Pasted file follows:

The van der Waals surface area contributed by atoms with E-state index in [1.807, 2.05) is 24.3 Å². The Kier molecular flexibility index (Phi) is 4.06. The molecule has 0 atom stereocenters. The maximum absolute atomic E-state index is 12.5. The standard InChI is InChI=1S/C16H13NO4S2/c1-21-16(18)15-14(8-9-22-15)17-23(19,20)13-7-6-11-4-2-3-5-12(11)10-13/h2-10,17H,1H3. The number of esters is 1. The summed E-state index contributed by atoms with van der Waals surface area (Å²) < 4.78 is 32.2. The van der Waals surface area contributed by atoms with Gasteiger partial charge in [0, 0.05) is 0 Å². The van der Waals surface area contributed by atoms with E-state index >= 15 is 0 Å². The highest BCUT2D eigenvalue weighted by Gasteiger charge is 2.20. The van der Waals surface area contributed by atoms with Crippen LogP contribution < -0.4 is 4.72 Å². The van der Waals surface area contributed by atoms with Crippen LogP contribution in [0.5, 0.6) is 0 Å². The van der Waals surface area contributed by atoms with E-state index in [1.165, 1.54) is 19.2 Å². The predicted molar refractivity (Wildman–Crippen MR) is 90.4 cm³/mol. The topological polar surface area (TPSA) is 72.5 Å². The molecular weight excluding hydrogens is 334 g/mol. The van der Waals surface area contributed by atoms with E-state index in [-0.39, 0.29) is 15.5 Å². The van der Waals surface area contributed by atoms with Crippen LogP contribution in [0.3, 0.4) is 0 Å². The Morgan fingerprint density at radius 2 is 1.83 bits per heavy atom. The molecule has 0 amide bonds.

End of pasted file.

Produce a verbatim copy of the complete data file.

The van der Waals surface area contributed by atoms with E-state index in [1.807, 2.05) is 24.3 Å². The Kier molecular flexibility index (Phi) is 4.06. The molecule has 0 atom stereocenters. The maximum absolute atomic E-state index is 12.5. The standard InChI is InChI=1S/C16H13NO4S2/c1-21-16(18)15-14(8-9-22-15)17-23(19,20)13-7-6-11-4-2-3-5-12(11)10-13/h2-10,17H,1H3. The number of esters is 1. The summed E-state index contributed by atoms with van der Waals surface area (Å²) < 4.78 is 32.2. The van der Waals surface area contributed by atoms with Gasteiger partial charge in [0, 0.05) is 0 Å². The van der Waals surface area contributed by atoms with E-state index >= 15 is 0 Å². The highest BCUT2D eigenvalue weighted by Gasteiger charge is 2.20. The van der Waals surface area contributed by atoms with Crippen LogP contribution < -0.4 is 4.72 Å². The van der Waals surface area contributed by atoms with Crippen LogP contribution in [0.5, 0.6) is 0 Å². The van der Waals surface area contributed by atoms with E-state index in [1.165, 1.54) is 19.2 Å². The predicted molar refractivity (Wildman–Crippen MR) is 90.4 cm³/mol. The topological polar surface area (TPSA) is 72.5 Å². The molecular weight excluding hydrogens is 334 g/mol. The van der Waals surface area contributed by atoms with E-state index in [-0.39, 0.29) is 15.5 Å². The van der Waals surface area contributed by atoms with Crippen LogP contribution in [0.3, 0.4) is 0 Å². The Morgan fingerprint density at radius 2 is 1.83 bits per heavy atom. The molecule has 0 amide bonds.